Monday, October 18, 2010

Elmiet: October 16, 2010


The woman standing on the steps is Ursula Johnson. During Nocturne: Art At Night, she performed a ritualistic scalping in protest of a law that says the scalp of a Mi'kmaq man, woman, or child can be turned in for a bounty of 25 pounds sterling (probably about $40 now).

The bounties were placed by former Governors Lawrence and Cornwallis (regular readers already know my feelings on General Cornwallis), and while the government of Nova Scotia officially apologized for the bounties back in 2000, the law is still on the books, and Johnson and many others have been trying for quite some time to have it removed.

In preparation for her protest piece, Johnson had been growing out her hair - in Mi'kmaq culture the longer a person's hair is, the stronger his/her spiritual connection to the world around him/her is considered to be - and also weaving a long headpiece that would cover her head/eyes, and double as her hair/scalp during the performance.

During the presentation, Ursula Johnson asked a brave member of the roughly 100-strong audience to step forward and volunteer to scalp her on stage. Believe it or not, no one jumped forward to take the place of the bounty collectors.

I suspected something like this might happen, and since the performer had voluntarily blinded herself for the past three to four hours, I really didn't want her to half to ask twice for a volunteer. I stepped forward and took my place beside her.

When I had first stepped forward I thought perhaps a short speech would be given by Ursula, and then I would simply pull the headpiece off. However, a top Native singer, Nathan Sack, came forward and started singing a traditional song while Ursula told me to place my hands on the side of her head. She told me that at the end of the song I was to rip her headpiece off violently, and that I should act very proud since I had done a noble act in killing a Mi'kmaq savage.

The video clip below shows the culmination of the scalping ("the last scalping ever.") Note: the first two or three minutes is cut out, because it's mostly the singer singing, and Ursula struggling to break free, while I struggle to comprehend what's going on but then catch on and try to act like I'm struggling to keep her from breaking free.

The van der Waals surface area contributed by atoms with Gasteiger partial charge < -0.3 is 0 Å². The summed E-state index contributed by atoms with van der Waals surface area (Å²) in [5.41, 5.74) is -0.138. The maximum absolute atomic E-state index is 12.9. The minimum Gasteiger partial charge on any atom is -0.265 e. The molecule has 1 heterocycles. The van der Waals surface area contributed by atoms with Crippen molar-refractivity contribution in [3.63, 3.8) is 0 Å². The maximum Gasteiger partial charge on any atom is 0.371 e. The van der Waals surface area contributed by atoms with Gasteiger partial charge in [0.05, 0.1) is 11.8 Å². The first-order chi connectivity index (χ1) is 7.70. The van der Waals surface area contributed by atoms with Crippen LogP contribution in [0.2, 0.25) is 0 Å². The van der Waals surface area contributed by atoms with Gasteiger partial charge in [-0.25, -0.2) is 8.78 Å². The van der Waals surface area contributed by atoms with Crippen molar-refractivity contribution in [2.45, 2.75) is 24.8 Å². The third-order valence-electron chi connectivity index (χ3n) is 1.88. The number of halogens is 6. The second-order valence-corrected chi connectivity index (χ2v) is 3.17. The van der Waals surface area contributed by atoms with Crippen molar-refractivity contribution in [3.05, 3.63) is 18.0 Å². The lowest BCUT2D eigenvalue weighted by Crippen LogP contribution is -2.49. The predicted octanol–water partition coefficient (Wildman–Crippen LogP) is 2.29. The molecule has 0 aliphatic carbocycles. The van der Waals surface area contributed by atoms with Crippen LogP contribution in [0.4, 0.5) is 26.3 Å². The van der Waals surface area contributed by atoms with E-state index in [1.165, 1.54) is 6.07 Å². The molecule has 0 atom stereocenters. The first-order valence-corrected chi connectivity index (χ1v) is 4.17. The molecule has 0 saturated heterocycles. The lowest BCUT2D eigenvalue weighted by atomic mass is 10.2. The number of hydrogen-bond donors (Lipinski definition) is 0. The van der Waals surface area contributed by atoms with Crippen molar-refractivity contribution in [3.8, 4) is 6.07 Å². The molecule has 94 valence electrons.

video

I accidentally deleted the video file, but after I tore Ursula's scalp off, I stepped up to the microphone and gave a short speech about how I may have look proud to have taken the scalp in the performance, but how I was not proud that the law/bounty still existed. Then I asked the audience to help lend their support to the performer's cause.

After the show, a number of Ursula's friends came up and shook my hand or hugged me. One woman actually said she started crying, because she pictured me as the embodiment of those rulers who tried to take away her people's way of life (is that a compliment?) Even non-Mi'kmaq members of the audience thought I was fairly convincing, and I had a tough time trying to convince everyone that I was not in fact "planted" in the audience, but was actually a real volunteer who didn't know what was going to happen before hand.

When asked by my brother why I wanted to go to the performance, I told him that since attending the Membertou 400 Festival I have developed a tremendous amount of respect for those Mi'kmaq people who are trying to regain a sense of pride in their history, and/or who are trying to regain a sense of identity for themselves and their people. I will continue to support the Mi'kmaq people, and indeed all First Nations people of Canada, whenever and however I can as I continue to migrate around the country.

Note: I apologize if I've used Mi'kmaq incorrectly at all in this blog. One day I will figure out when to use Mi'kmaq/Mi'kmaw correctly.

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